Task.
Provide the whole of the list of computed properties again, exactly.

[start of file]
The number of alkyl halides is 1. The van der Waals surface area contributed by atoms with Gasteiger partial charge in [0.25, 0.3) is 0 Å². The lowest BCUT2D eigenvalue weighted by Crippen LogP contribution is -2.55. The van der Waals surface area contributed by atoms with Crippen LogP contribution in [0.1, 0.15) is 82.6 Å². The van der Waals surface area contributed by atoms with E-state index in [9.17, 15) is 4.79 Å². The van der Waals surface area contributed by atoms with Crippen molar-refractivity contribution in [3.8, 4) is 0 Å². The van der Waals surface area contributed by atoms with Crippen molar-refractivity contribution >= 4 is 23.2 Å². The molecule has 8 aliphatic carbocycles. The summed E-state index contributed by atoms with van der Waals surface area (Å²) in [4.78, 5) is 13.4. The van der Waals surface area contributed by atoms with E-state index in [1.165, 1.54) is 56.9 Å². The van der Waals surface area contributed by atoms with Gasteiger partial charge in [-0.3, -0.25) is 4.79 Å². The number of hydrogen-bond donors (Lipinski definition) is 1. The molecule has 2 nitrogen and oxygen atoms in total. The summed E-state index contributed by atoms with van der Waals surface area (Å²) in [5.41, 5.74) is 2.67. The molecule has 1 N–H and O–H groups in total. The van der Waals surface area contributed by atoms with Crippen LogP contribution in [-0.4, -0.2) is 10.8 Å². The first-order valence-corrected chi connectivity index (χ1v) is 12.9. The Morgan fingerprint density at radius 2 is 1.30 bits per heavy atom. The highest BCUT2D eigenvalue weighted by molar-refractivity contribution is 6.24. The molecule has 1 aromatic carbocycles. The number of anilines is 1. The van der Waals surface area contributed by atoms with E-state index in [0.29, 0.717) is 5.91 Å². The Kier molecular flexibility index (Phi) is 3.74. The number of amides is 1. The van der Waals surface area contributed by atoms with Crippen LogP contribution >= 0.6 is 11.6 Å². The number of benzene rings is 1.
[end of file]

The number of alkyl halides is 1. The van der Waals surface area contributed by atoms with Gasteiger partial charge in [0.25, 0.3) is 0 Å². The lowest BCUT2D eigenvalue weighted by Crippen LogP contribution is -2.55. The van der Waals surface area contributed by atoms with Crippen LogP contribution in [0.1, 0.15) is 82.6 Å². The van der Waals surface area contributed by atoms with E-state index in [9.17, 15) is 4.79 Å². The van der Waals surface area contributed by atoms with Crippen molar-refractivity contribution in [3.8, 4) is 0 Å². The van der Waals surface area contributed by atoms with Crippen molar-refractivity contribution >= 4 is 23.2 Å². The molecule has 8 aliphatic carbocycles. The summed E-state index contributed by atoms with van der Waals surface area (Å²) in [4.78, 5) is 13.4. The van der Waals surface area contributed by atoms with E-state index in [1.165, 1.54) is 56.9 Å². The van der Waals surface area contributed by atoms with Gasteiger partial charge in [-0.3, -0.25) is 4.79 Å². The number of hydrogen-bond donors (Lipinski definition) is 1. The molecule has 2 nitrogen and oxygen atoms in total. The summed E-state index contributed by atoms with van der Waals surface area (Å²) in [5.41, 5.74) is 2.67. The molecule has 1 N–H and O–H groups in total. The van der Waals surface area contributed by atoms with Crippen LogP contribution in [-0.4, -0.2) is 10.8 Å². The first-order valence-corrected chi connectivity index (χ1v) is 12.9. The Morgan fingerprint density at radius 2 is 1.30 bits per heavy atom. The highest BCUT2D eigenvalue weighted by molar-refractivity contribution is 6.24. The molecule has 1 aromatic carbocycles. The number of anilines is 1. The van der Waals surface area contributed by atoms with E-state index in [0.29, 0.717) is 5.91 Å². The Kier molecular flexibility index (Phi) is 3.74. The number of amides is 1. The van der Waals surface area contributed by atoms with Crippen LogP contribution >= 0.6 is 11.6 Å². The number of benzene rings is 1.